Number 4: April, 2000
by Carl F. Gauze
Who says Seminole county doesn’t encourage art among
the artless? Rather than allowing the workingman to sit in a dark dingy
bar paying $5 for a pony beer and stuffing his hard-earned dollars into
some dancer’s undies, it tried to give him some honest to God Art. Did
people appreciate it? Of course not. This is central Florida, and now
the working man is prevented from sitting in a dingy performance space
paying $5 for a small Dinckle Acker and stuffing hard-earned dollars
into the non-existent undies of some Shakespearian actor. Some days, I
tell you, it’s not worth chewing through the leather restraining straps.
written by Sam Shepard
Directed by Frank Hilgenberg
Starring John Didonna, James Zelly, Bill Welter and Geri Mansfield
Theater Downtown, Orlando</b>
You got your losers, and then you got your real losers. Austin (Didonna) is of the first sort, and Lee (Zelly) is more the second sort.
Milquetoast Lee is working on a screen play (who isn’t?) and has just
about hooked a producer (Welter). Mom (Mansfield) pops off to Alaska,
leaving Austin to sit house, mostly so drifter and small-time thief Lee
won’t cart off all the shiny stuff. More than just slightly psychotic,
Lee likes Mom’s sort of nice neighborhood, as there aren’t too many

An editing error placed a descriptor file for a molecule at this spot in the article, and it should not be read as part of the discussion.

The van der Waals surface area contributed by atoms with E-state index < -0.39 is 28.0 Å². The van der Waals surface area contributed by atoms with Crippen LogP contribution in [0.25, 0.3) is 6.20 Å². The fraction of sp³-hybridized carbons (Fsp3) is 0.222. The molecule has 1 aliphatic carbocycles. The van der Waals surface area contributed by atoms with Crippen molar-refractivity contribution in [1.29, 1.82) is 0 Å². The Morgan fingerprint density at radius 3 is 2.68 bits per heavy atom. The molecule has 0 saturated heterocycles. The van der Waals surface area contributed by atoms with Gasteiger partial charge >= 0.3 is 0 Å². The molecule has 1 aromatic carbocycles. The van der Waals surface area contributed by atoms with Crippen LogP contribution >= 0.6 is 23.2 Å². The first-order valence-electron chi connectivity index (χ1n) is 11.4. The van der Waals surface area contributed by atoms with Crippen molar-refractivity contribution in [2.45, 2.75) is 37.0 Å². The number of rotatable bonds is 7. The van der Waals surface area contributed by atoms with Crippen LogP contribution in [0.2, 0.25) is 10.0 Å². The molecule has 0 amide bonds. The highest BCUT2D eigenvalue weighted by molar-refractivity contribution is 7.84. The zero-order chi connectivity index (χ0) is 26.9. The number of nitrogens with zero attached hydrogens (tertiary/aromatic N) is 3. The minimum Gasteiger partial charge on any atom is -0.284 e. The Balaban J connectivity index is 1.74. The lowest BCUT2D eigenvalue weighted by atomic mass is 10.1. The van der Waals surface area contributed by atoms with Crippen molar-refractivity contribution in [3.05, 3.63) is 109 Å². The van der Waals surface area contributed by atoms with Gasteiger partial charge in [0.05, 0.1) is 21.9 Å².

barking dogs. With nothing much to occupy him until America goes to bed,
he’s “helping” Austin write, mostly by pacing around while drinking beer
and smoking and asking if he should leave. Lee horns into Austin’s
meeting and steals the producer, convincing him to ditch Austin’s play
for his own ill-formed tale of a chase through Tornado Country. Only
Austin has the typing skills to save the situation, but he’s just a bit
miffed at big bro’ and ain’t about to help, not even for the return of
his car keys.
Packed with the deep psychological meaning and intense angst ready to
rip away the surface veneer of polite society, “True West” contains the
heavy drama one associates with the just off Broadway stage. Lee and
Austin spend almost the entire play invading each other’s personal space,
and burst into sharply choreographed fights. DiDonna comes within in an
inch of clocking Zelly for real. I hope these guys are still talking
when this play is over.
Always the creepy scary intimidator, Lee morphs into the scared loser
Austin. Austin’s only real hope for success leaves with the producer, but he
recovers some feeling of power over Lee, whose only hope of proving he
is more than a bum involves conquering Austin’s job. Austin follows
Lee in fear, not knowing where the journey leads. Lee pushes on in fear,
not knowing where he is going, just what he’s running from. Neither is
happy with what life has dealt them, and each is insanely jealous of the
misery of the other. Yup, they’re really brothers.
Music by Cole Porter
Lyrics by P.G. Wodehouse and others
Director Mark Brotherton
Starring Cami Yankwitt, Daniel Robbins, Gianfranco Ferri, Julie Ruth
Let’s slip away on the SS America for a luxury Atlantic crossing. The
market’s tanked, celebs are nowhere in sight, but the martinis are dry,
songs never stop, and there’s plenty of ice. Our hero, Billy Crocker
(Daniel Robbins), serves as toady to Wall Street financier and amateur